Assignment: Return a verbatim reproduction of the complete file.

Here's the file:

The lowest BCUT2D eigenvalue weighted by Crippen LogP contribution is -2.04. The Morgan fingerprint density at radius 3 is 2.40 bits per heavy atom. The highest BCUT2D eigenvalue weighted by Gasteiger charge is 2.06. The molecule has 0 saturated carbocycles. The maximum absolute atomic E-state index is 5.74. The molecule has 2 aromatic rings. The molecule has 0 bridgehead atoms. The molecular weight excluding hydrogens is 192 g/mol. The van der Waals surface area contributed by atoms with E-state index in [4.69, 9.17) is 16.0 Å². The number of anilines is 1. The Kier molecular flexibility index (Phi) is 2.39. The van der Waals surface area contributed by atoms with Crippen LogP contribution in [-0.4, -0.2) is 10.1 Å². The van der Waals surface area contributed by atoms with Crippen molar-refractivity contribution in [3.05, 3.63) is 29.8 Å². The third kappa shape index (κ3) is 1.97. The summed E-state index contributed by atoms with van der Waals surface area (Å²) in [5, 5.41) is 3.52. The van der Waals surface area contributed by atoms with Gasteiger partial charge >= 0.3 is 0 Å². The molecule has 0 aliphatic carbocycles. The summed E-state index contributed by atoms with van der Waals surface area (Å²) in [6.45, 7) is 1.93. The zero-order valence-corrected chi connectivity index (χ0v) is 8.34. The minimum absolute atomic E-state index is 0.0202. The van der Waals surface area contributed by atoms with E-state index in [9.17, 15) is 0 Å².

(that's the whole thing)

The lowest BCUT2D eigenvalue weighted by Crippen LogP contribution is -2.04. The Morgan fingerprint density at radius 3 is 2.40 bits per heavy atom. The highest BCUT2D eigenvalue weighted by Gasteiger charge is 2.06. The molecule has 0 saturated carbocycles. The maximum absolute atomic E-state index is 5.74. The molecule has 2 aromatic rings. The molecule has 0 bridgehead atoms. The molecular weight excluding hydrogens is 192 g/mol. The van der Waals surface area contributed by atoms with E-state index in [4.69, 9.17) is 16.0 Å². The number of anilines is 1. The Kier molecular flexibility index (Phi) is 2.39. The van der Waals surface area contributed by atoms with Crippen LogP contribution in [-0.4, -0.2) is 10.1 Å². The van der Waals surface area contributed by atoms with Crippen molar-refractivity contribution in [3.05, 3.63) is 29.8 Å². The third kappa shape index (κ3) is 1.97. The summed E-state index contributed by atoms with van der Waals surface area (Å²) in [5, 5.41) is 3.52. The van der Waals surface area contributed by atoms with Gasteiger partial charge >= 0.3 is 0 Å². The molecule has 0 aliphatic carbocycles. The summed E-state index contributed by atoms with van der Waals surface area (Å²) in [6.45, 7) is 1.93. The zero-order valence-corrected chi connectivity index (χ0v) is 8.34. The minimum absolute atomic E-state index is 0.0202. The van der Waals surface area contributed by atoms with E-state index in [9.17, 15) is 0 Å².